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Dementia Overview (cont.)

What is dementia?

Dementia is a decline or loss of reasoning, memory, and other mental abilities (the cognitive functions such as judgment, thinking, behavior, and language) and is not a normal part of aging. This decline is progressive and eventually impairs the ability to carry out everyday activities such as driving; household chores; and even personal care such as bathing, dressing, and feeding (often called activities of daily living).

According to World Health Organization (WHO) statistics, about 47.5 million people worldwide have dementia, with a projected increase to 75.6 million by 2030 with about 7.7 newly diagnosed each year.

Are dementia, senility, and Alzheimer's disease the same things?

  • Dementia occurs most commonly in elderly people; it used to be called senility and/or senile dementia, and was considered a normal part of aging. Affected people were labeled as demented. The term "senile dementia" is infrequently used in the current medical literature and has been replaced by the term "dementia."
  • "Senile dementia," "senility," and "demented" are older outdated terms that incorrectly label people with memory loss, confusion and other symptoms as a normal part of aging.
  • Dementia, as defined above, is a constellation of ongoing symptoms that are not part of normal aging (even though it occurs most often in older individuals) that have a large number of different causes, for example, Alzheimer's disease is the major cause of dementia in individuals (about 60%-70%) but it is only one of many problems that can cause dementia.

What are the 7 stages of dementia?

Global Deterioration Scale for Assessment of Primary Degenerative Dementia (GDS) (also known as the Reisberg Scale)

Global Deterioration Scale for Assessment of Primary Degenerative Dementia (GDS)
Stage Diagnosis Dementia Symptoms and Signs
Stage 1: No cognitive decline No dementia In stage 1, the person functions normally, has no memory loss, and is mentally healthy. People with no dementia would be considered to be in Stage 1.
Stage 2: Very mild cognitive decline No dementia Stage 2 is used to describe normal forgetfulness associated with aging; for example, forgetfulness of names and where familiar objects like keys were left. Symptoms are not evident to loved ones, family or the patient's physician.
Stage 3: Mild cognitive decline no dementia This stage includes increased forgetfulness, slight difficulty concentrating and some decreased work performance. People may get lost more often or have difficulty finding the right words. At this stage, a person's loved ones and family will begin to notice a decline in problem solving and traveling to new places. Note that other researchers may include this stage in either early stage or stage 1 of 3 stages (early, moderate or severe staging systems).
Stage 4: Moderate cognitive decline Early-stage dementia Stage 4 includes difficulty concentrating, decreased memory of recent events, and difficulties managing finances and/or traveling alone to new locations. People have trouble completing complex tasks and may be in denial about their mental abilities. They may also start withdrawing from family or friends because socialization becomes difficult. A physician can detect clear cognitive problems during a patient interview, physical exam and dementia testing.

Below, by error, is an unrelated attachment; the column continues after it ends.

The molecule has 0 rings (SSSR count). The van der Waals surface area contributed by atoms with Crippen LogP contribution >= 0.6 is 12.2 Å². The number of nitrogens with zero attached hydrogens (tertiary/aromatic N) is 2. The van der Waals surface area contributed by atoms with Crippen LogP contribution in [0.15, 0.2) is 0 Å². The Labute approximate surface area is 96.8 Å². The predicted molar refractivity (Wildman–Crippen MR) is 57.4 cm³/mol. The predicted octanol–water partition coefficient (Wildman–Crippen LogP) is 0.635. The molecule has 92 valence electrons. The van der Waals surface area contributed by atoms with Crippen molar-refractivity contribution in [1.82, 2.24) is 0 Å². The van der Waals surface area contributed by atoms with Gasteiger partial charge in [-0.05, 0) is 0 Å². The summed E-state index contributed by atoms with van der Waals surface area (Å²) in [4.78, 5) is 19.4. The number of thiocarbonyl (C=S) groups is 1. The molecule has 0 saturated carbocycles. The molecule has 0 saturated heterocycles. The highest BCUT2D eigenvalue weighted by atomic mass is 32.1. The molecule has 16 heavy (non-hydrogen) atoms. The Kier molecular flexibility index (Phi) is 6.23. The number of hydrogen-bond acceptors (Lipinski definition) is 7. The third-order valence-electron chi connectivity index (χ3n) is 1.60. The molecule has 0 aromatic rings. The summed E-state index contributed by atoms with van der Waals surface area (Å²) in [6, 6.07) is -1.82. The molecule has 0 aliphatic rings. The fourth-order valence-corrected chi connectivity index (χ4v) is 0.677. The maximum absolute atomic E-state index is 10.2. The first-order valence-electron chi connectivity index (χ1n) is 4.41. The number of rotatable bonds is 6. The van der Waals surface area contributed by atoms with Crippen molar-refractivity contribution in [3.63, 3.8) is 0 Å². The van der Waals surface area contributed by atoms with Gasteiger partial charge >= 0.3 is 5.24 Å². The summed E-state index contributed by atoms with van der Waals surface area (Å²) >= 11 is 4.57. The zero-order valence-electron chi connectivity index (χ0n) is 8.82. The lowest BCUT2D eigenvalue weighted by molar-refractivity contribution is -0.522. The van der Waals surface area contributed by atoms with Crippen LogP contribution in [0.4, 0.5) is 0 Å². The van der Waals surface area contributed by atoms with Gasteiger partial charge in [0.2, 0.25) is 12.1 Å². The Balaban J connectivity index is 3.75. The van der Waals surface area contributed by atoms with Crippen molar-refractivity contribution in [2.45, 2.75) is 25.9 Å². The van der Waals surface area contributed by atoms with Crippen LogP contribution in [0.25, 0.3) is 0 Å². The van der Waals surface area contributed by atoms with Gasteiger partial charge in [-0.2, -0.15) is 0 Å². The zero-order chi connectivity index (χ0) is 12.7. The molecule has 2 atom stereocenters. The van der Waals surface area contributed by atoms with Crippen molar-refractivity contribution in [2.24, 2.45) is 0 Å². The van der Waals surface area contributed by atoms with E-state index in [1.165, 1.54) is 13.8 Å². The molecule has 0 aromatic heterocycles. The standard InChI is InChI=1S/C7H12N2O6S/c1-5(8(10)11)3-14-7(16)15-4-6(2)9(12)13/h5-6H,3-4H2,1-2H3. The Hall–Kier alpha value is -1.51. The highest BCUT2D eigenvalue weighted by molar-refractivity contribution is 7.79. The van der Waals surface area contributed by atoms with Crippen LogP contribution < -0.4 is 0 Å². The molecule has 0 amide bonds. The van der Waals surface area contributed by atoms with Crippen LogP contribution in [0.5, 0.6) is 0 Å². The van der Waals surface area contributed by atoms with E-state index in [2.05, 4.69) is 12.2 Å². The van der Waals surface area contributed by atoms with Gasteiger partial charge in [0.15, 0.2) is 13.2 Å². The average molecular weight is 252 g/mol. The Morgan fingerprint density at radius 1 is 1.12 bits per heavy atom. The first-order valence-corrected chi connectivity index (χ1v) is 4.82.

Stage 6: Moderately severe cognitive decline Mid-stage dementia People in stage 5 have major memory deficiencies and need some assistance to complete their daily activities (for example, dressing, bathing, preparing meals). Memory loss is prominent and may include major relevant ongoing memory problems; for example, people may not remember their address or phone number and may not know the time or day or where they are currently.
Stage 6: Severe cognitive decline (middle dementia) Mid-stage dementia People in stage 6 require extensive assistance to carry out daily activities like dressing themselves. They start to forget names of close family members and have little memory of recent events. Many patients can remember only some details of earlier life. They also have difficulty counting down from 10 and finishing tasks. Incontinence (loss of bladder or bowel control) is a problem in this stage. Ability to speak declines. Personality changes, such as delusions (believing something to be true that is not), compulsions (repeating a simple behavior, such as cleaning), or anxiety and agitation may occur.
Stage 7: Very severe cognitive decline Late-stage dementia People in this stage have essentially no ability to speak or communicate. They require assistance with most common daily activities (e.g., using the toilet, eating). They often lose psychomotor skills, for example, the ability to walk or to sit in a chair.
Medically Reviewed by a Doctor on 6/20/2016

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Read What Your Physician is Reading on Medscape

Delirium, Dementia, and Amnesia »

Delirium, dementia, amnesia, and certain other alterations in cognition are subsumed under more general terms such as mental status change (MSC), acute confusional state (ACS), or organic brain syndrome (OBS).

Read More on Medscape Reference »


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